- (We followed this up with several stories)
- By a strange twist of fate, a letter that Eric Prebys wrote to one of his sons, along with Conrad Prebys's Gift Trust #13, got online. A source of mine found them. Eric Prebys wrote to his son Jake, explaining the trust, "As you can see, there are specific clauses exempting me from receiving any money," he wrote. I counted six paragraphs specifically exempting Eric, who had expected to inherit $20 million. (May 18, 2017)
- Heywood Sanders, the ranking national expert on convention centers, discovered vast discrepancies in San Diego Convention Center numbers. Basically, what Sanders found was that in many cases when actual attendance declined from the forecast, the number of room nights cited in the report stayed the same. This means that the center has been systematically overstating hotel room nights, and therefore overstating hotel tax receipts, attendee spending, and the center’s impact on the overall San Diego economy. (Dec. 14, 2011)
Salk Institute in La Jolla
- Although I was able to get negative information about the company into the U-T, as was Penni Crabtree, the paper’s medical and science writers often hit a brick wall. “The top editors would go to social events and hear about Immune Response and Salk’s role in it,” recalls one who wrote for the paper at the time. This hometown-booster bias quickly floated down to lower editors, who would spike negative information on Salk’s company, or on Salk himself. (Aug. 29, 2018)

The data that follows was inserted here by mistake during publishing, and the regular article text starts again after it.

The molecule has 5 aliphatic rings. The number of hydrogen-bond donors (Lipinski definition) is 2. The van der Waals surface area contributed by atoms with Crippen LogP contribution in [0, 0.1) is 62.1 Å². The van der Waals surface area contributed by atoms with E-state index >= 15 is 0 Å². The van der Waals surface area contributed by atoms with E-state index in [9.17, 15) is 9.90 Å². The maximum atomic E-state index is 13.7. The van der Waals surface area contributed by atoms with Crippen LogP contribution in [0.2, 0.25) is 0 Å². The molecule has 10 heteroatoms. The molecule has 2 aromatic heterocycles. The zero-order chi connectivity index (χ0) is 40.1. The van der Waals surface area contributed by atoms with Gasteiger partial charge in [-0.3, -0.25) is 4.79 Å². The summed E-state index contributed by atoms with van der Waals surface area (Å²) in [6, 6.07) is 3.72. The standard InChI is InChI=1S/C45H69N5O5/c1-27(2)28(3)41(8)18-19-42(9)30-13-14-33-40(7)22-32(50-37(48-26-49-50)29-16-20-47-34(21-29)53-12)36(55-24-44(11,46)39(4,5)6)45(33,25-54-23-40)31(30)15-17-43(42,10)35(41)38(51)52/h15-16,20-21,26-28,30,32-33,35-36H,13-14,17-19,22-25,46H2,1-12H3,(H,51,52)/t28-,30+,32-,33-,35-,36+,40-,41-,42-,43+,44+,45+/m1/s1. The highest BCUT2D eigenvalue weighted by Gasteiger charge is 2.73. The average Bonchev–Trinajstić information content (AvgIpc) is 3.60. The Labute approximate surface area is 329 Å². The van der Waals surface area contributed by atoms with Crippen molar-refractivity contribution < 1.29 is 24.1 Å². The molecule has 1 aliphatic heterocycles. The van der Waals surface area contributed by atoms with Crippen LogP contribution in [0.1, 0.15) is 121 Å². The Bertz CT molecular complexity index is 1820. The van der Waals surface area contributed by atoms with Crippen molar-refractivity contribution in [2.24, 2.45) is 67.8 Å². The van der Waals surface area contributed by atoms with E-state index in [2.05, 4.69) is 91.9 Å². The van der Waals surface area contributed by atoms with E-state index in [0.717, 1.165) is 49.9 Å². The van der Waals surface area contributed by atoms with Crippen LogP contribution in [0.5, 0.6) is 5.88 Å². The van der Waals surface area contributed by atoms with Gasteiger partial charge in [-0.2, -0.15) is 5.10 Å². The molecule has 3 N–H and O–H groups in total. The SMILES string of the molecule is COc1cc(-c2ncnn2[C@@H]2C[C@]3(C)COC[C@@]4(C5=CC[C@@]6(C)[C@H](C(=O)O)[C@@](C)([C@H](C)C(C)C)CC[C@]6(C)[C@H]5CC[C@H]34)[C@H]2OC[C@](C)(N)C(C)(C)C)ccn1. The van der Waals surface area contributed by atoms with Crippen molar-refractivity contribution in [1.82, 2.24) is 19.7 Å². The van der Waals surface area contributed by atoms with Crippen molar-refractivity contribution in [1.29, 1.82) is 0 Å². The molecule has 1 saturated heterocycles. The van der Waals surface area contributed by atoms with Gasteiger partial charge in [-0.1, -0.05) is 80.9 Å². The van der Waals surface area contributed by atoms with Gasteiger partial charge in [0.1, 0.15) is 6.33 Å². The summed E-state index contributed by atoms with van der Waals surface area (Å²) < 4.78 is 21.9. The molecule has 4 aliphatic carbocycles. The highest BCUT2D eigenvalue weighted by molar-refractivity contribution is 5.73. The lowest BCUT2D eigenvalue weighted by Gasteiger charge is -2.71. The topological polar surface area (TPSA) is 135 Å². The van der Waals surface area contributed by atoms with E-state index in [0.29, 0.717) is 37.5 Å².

- The community feared that Edison, with its snug relationship with the California Public Utilities Commission and its lobbying power, would have an easier time picking San Diegans’ pockets than San Diego Gas & Electric would. Members of the San Diego Gas & Electric board, holding fistfuls of stock, would rake in bucks, because Edison’s final bid was starkly above the market value of San Diego Gas & Electric stock. (July 3, 2018)
How Bauder came to write for the Reader:
My wife and I had bought Colorado land in 1999, and hired a builder who constructed our home on 36 acres. It was ready in early 2003. We kept all this quiet because I was on Herb Klein’s assassination list because of my opposition to billionaire pro team owners getting taxpayers to finance their stadiums. We kept our intention to move from even our best friends. But when we found a buyer for our Mt. Helix home, we had three of our favorite rabble-rousers — Donna Frye, Bruce Henderson, and Mike Aguirre, and their spouses — to a dinner at which we announced our intention to leave San Diego.
At age 67, I still wanted to write and report. I asked Bruce Henderson to approach Jim Holman, editor and publisher of the Reader. Jim quickly offered me a job. For the next 15-plus years, I wrote about San Diego from rural Colorado in a home surrounded on three sides by 14,000 foot peaks. But in summer of 2018, I began to have severe chest pains — familiar to me, because I had had a heart attack in 1981 at age 45 and quadruple bypass surgery, which I had again 1990. Cardiologists said arteries were filling up again. Sadly, in October I had to inform Jim that my career was finished at age 82.